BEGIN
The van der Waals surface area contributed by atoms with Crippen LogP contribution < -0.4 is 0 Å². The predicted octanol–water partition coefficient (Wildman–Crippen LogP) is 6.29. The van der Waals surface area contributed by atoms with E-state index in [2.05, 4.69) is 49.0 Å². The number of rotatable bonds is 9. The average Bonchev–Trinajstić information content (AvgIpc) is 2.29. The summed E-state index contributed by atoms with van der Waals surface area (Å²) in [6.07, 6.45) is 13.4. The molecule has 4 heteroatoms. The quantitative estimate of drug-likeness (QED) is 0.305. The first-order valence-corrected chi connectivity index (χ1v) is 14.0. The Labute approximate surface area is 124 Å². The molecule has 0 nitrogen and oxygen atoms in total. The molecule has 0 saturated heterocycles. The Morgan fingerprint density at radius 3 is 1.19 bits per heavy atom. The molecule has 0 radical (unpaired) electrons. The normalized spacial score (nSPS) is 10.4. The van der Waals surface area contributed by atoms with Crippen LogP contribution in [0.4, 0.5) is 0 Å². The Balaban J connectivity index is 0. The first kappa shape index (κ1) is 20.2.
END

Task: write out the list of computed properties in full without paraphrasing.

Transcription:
The van der Waals surface area contributed by atoms with Crippen LogP contribution < -0.4 is 0 Å². The predicted octanol–water partition coefficient (Wildman–Crippen LogP) is 6.29. The van der Waals surface area contributed by atoms with E-state index in [2.05, 4.69) is 49.0 Å². The number of rotatable bonds is 9. The average Bonchev–Trinajstić information content (AvgIpc) is 2.29. The summed E-state index contributed by atoms with van der Waals surface area (Å²) in [6.07, 6.45) is 13.4. The molecule has 4 heteroatoms. The quantitative estimate of drug-likeness (QED) is 0.305. The first-order valence-corrected chi connectivity index (χ1v) is 14.0. The Labute approximate surface area is 124 Å². The molecule has 0 nitrogen and oxygen atoms in total. The molecule has 0 saturated heterocycles. The Morgan fingerprint density at radius 3 is 1.19 bits per heavy atom. The molecule has 0 radical (unpaired) electrons. The normalized spacial score (nSPS) is 10.4. The van der Waals surface area contributed by atoms with Crippen LogP contribution in [0.4, 0.5) is 0 Å². The Balaban J connectivity index is 0. The first kappa shape index (κ1) is 20.2.